COMMON ELEMENTS OF TREATMENT — Features of treatment that are common to all FAODs are reviewed here. Unique treatments for specific disorders or groups of disorders are reviewed in each respective section.

Prevention of metabolic decompensation — Treatment of FAODs involves avoidance of prolonged fasting and maintenance of a constant energy supply during times of catabolism by simple carbohydrates by mouth or intravenously (IV) if the patient is unable to maintain anabolism though oral intake. For those who cannot tolerate oral feeding, IV administration of glucose should be initiated immediately to maintain normal glucose level. Patients are strongly advised to seek medical attention when experiencing illnesses accompanied with symptoms suggestive of metabolic decompensation. (See 'Common clinical presentations' above and "Metabolic emergencies in suspected inborn errors of metabolism: Presentation, evaluation, and management".)

Emergency protocol/letter – Patients and caregivers should be provided with an FAOD-specific emergency protocol/letter to be carried with them during times of risk for metabolic decompensation. This letter should contain information on acute recognition of risk and symptoms, initial management, and access to appropriate biochemical genetic specialists.

Safe fasting time – A safe fasting time differs for different age groups and increases as the child ages [11]. A neonate should fast no longer than three hours. Between 6 and 12 months, infants may fast up to four hours during the day and six to eight hours during the night. Children older than 12 months can fast four hours during the day and at least eight hours at night. If an infant is ill, especially with a fever, or is in a catabolic state due to other physiologic stresses, fasting should be limited to three to four hours with frequent monitoring for clinical symptoms. Preoperative planning for elective surgery should include limiting fasting times as above and providing IV fluids with 10 percent dextrose at 1.5 times maintenance during and after the procedure until adequate oral intake is restored.

Use of propofol – The medication propofol, commonly used for anesthesia, has been avoided in patients with mitochondrial FAODs due to concerns that it contains long-chain fatty acids and reports of severe side effects in some critically ill patients receiving high-dose propofol infusion. However, in the examination of outcomes of eight children with long-chain 3-hydroxyacyl-CoA dehydrogenase deficiency (LCHADD) or trifunctional protein deficiency (TFPD), no adverse side effects were observed, and propofol was safely used in short-duration procedures [12]. Further research is necessary to understand the potential risks of this drug in patients with FAODs. In the meantime, it should not be used in patients with metabolic decompensation or critical illness.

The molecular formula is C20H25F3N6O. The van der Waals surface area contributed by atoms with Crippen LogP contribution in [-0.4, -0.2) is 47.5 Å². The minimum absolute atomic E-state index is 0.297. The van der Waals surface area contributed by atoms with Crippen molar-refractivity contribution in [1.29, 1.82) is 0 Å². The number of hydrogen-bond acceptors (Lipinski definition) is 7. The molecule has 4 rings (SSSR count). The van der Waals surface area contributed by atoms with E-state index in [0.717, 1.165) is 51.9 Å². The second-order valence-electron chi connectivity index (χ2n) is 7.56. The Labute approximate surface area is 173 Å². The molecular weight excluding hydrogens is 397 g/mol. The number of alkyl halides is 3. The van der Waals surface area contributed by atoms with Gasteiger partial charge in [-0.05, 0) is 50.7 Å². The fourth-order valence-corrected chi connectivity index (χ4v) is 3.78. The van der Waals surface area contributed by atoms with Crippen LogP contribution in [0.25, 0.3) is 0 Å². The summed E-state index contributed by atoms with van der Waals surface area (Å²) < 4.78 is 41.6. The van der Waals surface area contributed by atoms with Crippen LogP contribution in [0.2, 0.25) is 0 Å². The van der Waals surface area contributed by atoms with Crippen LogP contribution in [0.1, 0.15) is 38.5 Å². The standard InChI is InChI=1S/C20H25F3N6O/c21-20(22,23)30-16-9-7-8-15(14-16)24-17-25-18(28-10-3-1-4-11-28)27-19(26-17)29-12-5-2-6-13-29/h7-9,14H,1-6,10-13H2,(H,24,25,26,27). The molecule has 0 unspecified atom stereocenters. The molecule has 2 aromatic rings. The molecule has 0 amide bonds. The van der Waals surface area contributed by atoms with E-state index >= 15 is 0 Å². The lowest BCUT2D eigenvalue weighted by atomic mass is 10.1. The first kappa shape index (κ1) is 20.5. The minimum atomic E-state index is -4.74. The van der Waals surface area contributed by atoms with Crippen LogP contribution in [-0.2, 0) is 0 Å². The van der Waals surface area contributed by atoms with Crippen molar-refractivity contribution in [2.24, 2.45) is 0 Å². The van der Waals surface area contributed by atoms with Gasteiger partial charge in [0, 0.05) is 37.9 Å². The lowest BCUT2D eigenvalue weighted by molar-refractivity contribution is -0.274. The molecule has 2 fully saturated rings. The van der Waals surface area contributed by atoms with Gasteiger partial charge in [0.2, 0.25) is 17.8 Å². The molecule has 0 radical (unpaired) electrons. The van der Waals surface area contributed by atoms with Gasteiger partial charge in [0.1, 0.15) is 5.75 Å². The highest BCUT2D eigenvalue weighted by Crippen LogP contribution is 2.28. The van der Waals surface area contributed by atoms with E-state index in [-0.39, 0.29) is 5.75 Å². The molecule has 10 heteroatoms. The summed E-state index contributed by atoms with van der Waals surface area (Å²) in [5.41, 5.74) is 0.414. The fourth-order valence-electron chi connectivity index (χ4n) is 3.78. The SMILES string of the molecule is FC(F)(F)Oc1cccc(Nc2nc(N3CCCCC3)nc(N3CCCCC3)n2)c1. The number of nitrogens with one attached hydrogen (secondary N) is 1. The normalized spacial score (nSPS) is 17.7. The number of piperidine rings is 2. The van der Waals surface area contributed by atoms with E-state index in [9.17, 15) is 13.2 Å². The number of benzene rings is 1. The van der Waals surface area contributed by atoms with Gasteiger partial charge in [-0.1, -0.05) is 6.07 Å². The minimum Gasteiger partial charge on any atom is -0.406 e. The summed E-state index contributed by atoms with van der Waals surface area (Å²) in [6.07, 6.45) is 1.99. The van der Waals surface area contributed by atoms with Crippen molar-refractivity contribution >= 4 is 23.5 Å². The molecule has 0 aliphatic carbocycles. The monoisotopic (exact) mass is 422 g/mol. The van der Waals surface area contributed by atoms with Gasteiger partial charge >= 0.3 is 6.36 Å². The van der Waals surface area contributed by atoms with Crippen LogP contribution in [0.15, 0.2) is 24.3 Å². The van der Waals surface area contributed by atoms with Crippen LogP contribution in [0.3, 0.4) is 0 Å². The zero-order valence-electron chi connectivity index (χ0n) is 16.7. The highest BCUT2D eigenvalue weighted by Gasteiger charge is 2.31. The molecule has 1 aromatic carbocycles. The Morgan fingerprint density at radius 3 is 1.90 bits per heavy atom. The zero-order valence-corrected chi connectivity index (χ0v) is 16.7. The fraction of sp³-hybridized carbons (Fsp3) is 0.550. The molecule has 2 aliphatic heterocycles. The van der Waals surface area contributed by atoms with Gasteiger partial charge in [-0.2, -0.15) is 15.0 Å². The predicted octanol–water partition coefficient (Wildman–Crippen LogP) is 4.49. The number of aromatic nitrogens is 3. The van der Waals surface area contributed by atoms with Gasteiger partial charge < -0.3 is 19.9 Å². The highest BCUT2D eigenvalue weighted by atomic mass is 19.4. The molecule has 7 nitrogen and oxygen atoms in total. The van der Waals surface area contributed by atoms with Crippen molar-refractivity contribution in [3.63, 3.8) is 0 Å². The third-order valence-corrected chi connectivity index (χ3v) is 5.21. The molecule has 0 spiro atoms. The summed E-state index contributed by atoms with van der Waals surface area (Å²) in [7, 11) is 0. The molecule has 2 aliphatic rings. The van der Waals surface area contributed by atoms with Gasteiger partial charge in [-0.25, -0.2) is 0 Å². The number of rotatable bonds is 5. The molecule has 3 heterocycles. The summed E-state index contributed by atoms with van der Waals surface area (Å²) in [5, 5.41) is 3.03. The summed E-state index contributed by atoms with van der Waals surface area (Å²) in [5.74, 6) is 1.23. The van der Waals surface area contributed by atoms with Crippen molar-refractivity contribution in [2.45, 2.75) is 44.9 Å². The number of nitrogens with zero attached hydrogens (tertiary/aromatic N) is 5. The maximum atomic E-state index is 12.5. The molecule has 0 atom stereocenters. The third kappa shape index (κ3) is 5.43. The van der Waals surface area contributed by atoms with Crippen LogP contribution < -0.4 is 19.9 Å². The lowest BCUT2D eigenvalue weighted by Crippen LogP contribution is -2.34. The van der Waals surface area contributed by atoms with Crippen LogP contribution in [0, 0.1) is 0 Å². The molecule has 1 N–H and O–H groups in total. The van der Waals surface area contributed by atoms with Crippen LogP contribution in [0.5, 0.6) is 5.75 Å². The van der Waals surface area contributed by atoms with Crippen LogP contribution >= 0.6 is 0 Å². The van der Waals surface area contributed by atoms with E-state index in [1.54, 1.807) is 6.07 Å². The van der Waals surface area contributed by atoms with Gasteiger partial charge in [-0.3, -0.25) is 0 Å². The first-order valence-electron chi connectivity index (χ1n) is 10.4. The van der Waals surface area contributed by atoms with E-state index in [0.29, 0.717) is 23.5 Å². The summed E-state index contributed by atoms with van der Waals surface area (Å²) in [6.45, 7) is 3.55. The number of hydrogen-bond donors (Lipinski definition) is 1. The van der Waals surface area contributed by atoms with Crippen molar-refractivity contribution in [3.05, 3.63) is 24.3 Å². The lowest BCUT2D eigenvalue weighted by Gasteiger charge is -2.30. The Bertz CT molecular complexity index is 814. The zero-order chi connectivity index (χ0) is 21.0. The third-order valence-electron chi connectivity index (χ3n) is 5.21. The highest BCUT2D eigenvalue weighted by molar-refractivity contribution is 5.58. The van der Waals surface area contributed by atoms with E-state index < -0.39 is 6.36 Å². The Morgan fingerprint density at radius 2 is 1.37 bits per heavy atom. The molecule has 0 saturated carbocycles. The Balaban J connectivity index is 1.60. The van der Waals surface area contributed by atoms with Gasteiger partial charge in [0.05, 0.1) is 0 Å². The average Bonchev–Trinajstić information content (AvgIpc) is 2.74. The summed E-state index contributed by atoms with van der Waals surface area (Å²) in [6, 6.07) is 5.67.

Other dietary management — Dietary fat restriction in long-chain fatty acid oxidation disorders (LCFAODs) is not strictly necessary, except to accommodate the addition of medium-chain triglyceride (MCT) oil or triheptanoin to the diet. Higher protein intake may be helpful [13]. Carnitine supplementation is typically not necessary in medium-chain acyl-CoA dehydrogenase deficiency (MCADD). Its use in LCFAODs is controversial due to concern about cardiotoxic effects of long-chain acylcarnitines. However, such an effect has never been demonstrated. (See "Specific fatty acid oxidation disorders", section on 'Dietary management of LCFAODs' and "Specific fatty acid oxidation disorders", section on 'L-carnitine supplementation in LCFAODs'.)

Intermediate substrate (anaplerotic) therapy — Triheptanoin is a triglyceride of three 7-carbon (C7) fatty acids approved by the US Food and Drug Administration (FDA) for use as an intermediate substrate (anaplerotic) therapy in patients with LCFAODs [14]. It is hydrolyzed in the small intestine to three molecules of heptanoic acid that are readily absorbed. Complete beta-oxidation of this fat produces one molecule of propionyl-CoA and two of acetyl-CoA, both of which can enter the citric acid cycle. Alternatively, in the liver, pentanoyl-CoA (the product of the first cycle of FAO) can generate the 5-carbon ketone bodies beta-hydroxypentanoate and beta-ketopenanoate, which can be used as an alternative fuel by peripheral tissues [15]. Additionally, triheptanoin may suppress lipolysis and accumulation of toxic metabolite production in LCFAODs.

Use of triheptanoin was first reported in three symptomatic patients with very-long-chain acyl-CoA dehydrogenase deficiency (VLCADD) who had improvement in cardiac symptoms, muscle weakness and fatigue, hypoglycemia, and hepatomegaly, but not rhabdomyolysis, within the first month of treatment [16,17]. Subsequent studies showed similar effects in patients with LCHADD, TFPD, carnitine palmitoyltransferase 2 deficiency (CPT2D), and carnitine palmitoyltransferase 1A deficiency (CPT1D), although LCHADD-associated retinopathy was not improved with treatment [17]. In a compassionate-use protocol of triheptanoin in patients with varies types of FAODs (11 VLCADD, 5 LCHADD, 2 TFPD, 3 CPT2D, and 1 CACTD), triheptanoin was well tolerated, and patients had reduced hospitalizations, myopathy, and hypoglycemia, although one patient had continued cardiomyopathy [18].